20 thoughts on “Site Outage, Access Restored (I Hope) – Tikun Olam תיקון עולם إصلاح العالم
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  1. No Problem, Richard.

    I’m happy the site is back. I thought it might have been was

    one of Bibi’s Goons who did this, after reading your “Jewish

    Peddler” article. lol

    Kudos for you for bringing Tikkun Olam back to life!.

    1. Mostly because I haven’t found one I like better (and that tells you a lot about the quality of my previous hosts). I’ve even considered buy a server and learning how to host my own site on it. But that may be beyond my technical abilities, at least for now.

      1. Yeah, may the Lord help you on that one. I sympathize. But then again, maybe there’s that 15 year old down the street with an extra 15 minutes or so…

  2. Why don’t you become your own host ?
    all you need is a computer, I connection (cable offer great speeds), and some technical knowledge.

      1. It’s not that complicated.
        I Would recommend a Linux based server. Windows systems are easier to operate, but Linux is free.
        Linux Apache and WP of course. Shouldn’t take you more then a week to build a server.

  3. For me, this was the first time that site content, even google cache, was rendered completely inaccessible due to “abusive” behavior linked to my IP address……”access forbidden” msgs.

    I would think that the msgs generated by a server overload would reflect that reality rather than baseless accusatory fingers pointed at the user.


    1. My screen said ‘due to DOS attack’ and ‘may be connected with abusive spam from your IP-address in the past’.
      I wondered whether DOS was a new codeword for the IDF 🙂

      1. It wasn’t a DOS attack as far as my host thinks. It was a spike in traffic caused by the Channel 10 news show exacerbated by one of my plugins which uses a lot of bandwidth when there’s high traffic. Because of the high server load they disabled my site. A pain in the tuches esp. since my web host handled the whole situation poorly & communicated miserably with me.

  4. Well I don’t understand, I mean how do the news sites which are always busy, manage to stay online even though they are getting higher traffic?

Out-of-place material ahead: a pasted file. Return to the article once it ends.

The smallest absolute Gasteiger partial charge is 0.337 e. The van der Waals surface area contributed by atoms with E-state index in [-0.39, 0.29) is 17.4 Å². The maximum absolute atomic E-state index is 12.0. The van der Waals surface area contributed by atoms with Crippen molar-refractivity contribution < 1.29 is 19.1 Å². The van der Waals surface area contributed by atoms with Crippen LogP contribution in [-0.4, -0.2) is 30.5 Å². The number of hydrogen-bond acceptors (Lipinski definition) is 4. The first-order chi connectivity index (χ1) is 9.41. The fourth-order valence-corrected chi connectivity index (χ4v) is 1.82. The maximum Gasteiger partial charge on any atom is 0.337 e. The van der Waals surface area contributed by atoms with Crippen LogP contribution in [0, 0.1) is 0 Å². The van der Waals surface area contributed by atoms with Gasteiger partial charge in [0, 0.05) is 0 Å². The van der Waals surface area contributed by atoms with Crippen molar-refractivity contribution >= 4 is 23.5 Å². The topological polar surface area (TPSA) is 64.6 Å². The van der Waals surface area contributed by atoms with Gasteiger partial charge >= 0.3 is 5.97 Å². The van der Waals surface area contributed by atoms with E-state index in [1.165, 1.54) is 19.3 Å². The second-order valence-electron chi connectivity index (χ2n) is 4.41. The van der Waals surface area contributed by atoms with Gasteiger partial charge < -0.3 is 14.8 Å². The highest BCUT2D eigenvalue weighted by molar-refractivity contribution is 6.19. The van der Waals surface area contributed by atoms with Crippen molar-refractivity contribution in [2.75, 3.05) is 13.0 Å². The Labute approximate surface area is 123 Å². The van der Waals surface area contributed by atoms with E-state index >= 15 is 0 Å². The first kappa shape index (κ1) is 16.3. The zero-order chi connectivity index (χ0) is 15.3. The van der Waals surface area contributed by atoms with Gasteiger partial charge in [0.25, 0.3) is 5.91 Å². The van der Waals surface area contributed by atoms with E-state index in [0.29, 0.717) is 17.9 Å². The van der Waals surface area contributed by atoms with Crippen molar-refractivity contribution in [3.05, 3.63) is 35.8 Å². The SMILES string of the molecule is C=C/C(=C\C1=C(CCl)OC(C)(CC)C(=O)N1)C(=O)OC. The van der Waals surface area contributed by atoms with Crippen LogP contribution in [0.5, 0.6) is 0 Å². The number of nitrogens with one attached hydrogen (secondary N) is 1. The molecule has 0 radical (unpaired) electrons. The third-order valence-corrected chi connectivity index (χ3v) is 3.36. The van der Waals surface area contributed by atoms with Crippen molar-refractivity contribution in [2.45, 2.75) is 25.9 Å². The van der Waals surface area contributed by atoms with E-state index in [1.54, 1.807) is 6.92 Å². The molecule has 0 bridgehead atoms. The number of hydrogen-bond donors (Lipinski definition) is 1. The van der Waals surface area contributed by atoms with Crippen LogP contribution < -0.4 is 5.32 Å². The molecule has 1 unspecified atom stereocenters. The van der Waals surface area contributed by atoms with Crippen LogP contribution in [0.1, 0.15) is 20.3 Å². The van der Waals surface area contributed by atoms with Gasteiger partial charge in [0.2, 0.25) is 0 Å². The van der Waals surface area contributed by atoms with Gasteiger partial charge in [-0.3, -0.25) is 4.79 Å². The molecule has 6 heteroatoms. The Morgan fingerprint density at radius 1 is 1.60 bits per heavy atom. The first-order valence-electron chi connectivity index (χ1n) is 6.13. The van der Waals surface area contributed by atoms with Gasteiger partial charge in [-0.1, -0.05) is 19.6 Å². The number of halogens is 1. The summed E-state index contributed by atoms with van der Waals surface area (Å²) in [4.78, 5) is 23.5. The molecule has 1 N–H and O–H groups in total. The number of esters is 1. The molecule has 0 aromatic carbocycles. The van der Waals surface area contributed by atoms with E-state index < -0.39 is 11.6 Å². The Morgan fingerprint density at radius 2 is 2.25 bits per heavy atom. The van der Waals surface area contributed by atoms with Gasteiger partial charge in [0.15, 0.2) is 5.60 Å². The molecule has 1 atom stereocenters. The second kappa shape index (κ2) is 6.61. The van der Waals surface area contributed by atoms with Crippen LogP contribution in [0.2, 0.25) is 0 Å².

I suspect it may be more than a traffic spike.

    It could be those 2 guys from the idf intelligence whom you banned:)

  5. “Well I don’t understand, I mean how do the news sites which are always busy, manage to stay online even though they are getting higher traffic?”

    Back up servers.

    Zahalnik spooks have far more “important” targets, like that schwarma-truck driver in Jerusalem they are convinced is head of Hamas….

    1. The big sites are on dedicated servers which can handle higher traffic volume. I don’t want to say too much about my server set up since this is information some may use for ill, but I don’t have the capacity or finances to have that sort of setup.

  6. Richard,

    How about using blogger or wordpress as a back up then.Isn’t there any way everything, articles and comments can be mirrored there? Or wordpress?

  7. No need for hysteria.
    Just like anything else, you get what you pay.
    You pay for certain bandwidth (traffic) and when you use more traffic, they stop it according to your contract.
    You want more traffic, pay more.
    Very simple.

  8. This is what happens when you use standard shared hosting. You are on a server with hundreds of other sites. When you get a spike in traffic everything slows down for everybody and so the host company automatically shuts you down. The next level up is a virtual private server (VPS) which functions like a dedicated server but has more resources allotted to it. Such a server will help you better handle spikes and most start at between $25-$50 a month. Dedicated servers start for as low as $99 a month and are even more robust.The best solution by far is a cloud whereby you use only what you pay for. Sudden spikes are dealt with easily but may prove to be expensive if they happen often. In all instances you should use a Linux/Apache/MySQL (LAMP) combo especially if you are using WordPress which is designed to use that out of the box. Also these set ups have graphical user interfaces which make day to day running of the servers super easy. Finally, getting a dedicated service plan helps with all more complex issues.

    A shared hosting account usually starts at about $5 a month. A more robust solution starts at $50-$100 more and can cost even more than that – it’s not difficult to do basic upgrades to your server and pay $500 a month! Luckily these sorts of crashes dont happen that often.

    1. Yr. generalizations may generally be accurate but don’t reflect the particulars of my experience w my host. I actually for a time did try a VPN server w. my host. It cost a huge amount (it may’ve been $99/mo.) & didn’t offer me nearly the amount of bandwidth I needed for my blog. So my site was shut down longer on the VPN server than it was on the shared server. The key thing with VPN is you not only need the VPN but you need to pay extra for bandwidth, which would’ve brought prices up even higher. I simply don’t have the assets to do that much as I’d like to.

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